The difference between a zerocoupon bond and a regular bond is that a zerocoupon bond does not pay coupons, or interest payments, to the bondholder while a typical bond does make these interest payments. The holder of a zerocoupon bond only receives the face value of the bond at maturity. The holder of a coupon paying bond receives the face value of the bond at maturity but is also paid coupons over the life of the bond.
Zerocoupon bondholders gain on the difference between what they pay for the bond and the amount they will receive at maturity. Zerocoupon bonds are purchased at a large discount, known as deep discount, to the face value of the bond. A couponpaying bond will initially trade near the price of its face value. In other words, a zerocoupon bond gains from the difference between the purchase price and the face value, while the coupon bond gains from the regular distribution of interest.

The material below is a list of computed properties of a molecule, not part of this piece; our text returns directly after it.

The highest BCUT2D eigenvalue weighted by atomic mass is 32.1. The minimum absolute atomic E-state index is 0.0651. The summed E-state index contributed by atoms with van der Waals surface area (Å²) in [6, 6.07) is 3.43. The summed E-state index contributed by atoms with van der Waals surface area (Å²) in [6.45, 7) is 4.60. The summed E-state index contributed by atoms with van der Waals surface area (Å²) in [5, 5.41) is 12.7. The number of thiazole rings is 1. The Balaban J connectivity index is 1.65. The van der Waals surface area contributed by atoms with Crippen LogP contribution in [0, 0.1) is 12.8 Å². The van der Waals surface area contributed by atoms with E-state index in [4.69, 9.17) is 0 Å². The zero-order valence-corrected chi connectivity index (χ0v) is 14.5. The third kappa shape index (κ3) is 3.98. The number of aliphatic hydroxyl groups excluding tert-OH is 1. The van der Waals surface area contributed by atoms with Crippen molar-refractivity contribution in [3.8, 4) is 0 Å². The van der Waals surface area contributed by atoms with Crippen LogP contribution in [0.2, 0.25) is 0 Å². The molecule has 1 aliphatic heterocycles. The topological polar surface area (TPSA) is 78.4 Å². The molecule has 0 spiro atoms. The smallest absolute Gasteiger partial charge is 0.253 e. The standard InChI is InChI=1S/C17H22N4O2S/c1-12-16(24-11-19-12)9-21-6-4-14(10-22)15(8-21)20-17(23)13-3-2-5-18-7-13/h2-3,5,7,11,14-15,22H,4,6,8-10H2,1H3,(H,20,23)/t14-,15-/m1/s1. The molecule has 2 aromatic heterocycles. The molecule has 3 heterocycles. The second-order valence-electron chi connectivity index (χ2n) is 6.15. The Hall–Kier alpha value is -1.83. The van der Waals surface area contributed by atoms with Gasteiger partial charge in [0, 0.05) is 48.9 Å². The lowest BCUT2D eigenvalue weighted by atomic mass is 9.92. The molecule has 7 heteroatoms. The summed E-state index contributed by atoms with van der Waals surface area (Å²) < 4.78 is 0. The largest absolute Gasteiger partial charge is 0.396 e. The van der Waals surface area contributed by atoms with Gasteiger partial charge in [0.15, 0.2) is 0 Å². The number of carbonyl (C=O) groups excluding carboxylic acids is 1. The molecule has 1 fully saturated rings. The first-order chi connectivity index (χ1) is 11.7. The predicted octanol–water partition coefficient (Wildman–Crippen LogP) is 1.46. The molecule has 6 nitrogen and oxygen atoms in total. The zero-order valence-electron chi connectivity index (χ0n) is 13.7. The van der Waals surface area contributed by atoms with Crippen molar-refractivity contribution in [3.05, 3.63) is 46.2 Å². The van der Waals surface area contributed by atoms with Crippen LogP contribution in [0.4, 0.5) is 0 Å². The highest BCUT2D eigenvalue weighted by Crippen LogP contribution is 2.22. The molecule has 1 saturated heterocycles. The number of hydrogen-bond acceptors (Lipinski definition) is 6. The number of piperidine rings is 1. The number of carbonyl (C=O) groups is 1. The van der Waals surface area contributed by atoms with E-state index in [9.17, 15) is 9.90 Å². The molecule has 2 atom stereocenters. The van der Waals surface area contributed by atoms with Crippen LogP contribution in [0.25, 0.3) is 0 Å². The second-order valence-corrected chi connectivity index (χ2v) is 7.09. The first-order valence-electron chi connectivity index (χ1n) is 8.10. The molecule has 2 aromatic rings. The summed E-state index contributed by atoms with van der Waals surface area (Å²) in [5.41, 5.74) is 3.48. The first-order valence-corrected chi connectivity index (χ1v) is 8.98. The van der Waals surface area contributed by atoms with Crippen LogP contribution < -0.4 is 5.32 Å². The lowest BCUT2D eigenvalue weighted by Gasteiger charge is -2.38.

For example, imagine that you have the choices between a oneyear zerocoupon bond with a face value of $1,000, which can be purchased for $952.38 or a oneyear 5% semiannual coupon bond trading at its face value of $1,000. If you bought the zerocoupon bond for $952.38, you would receive $1,000 at maturity, which is a gain of 5% ($47.62/$952.38). If you bought the coupon bond, you would have received two coupon payments of $25 each during the year for a total of $50, which also represents a 5% gain ($50/$1,000). So in this case, no matter which bond you buy, you will get the same return, even though the source of the return is different. This is not always true, as each case is different.

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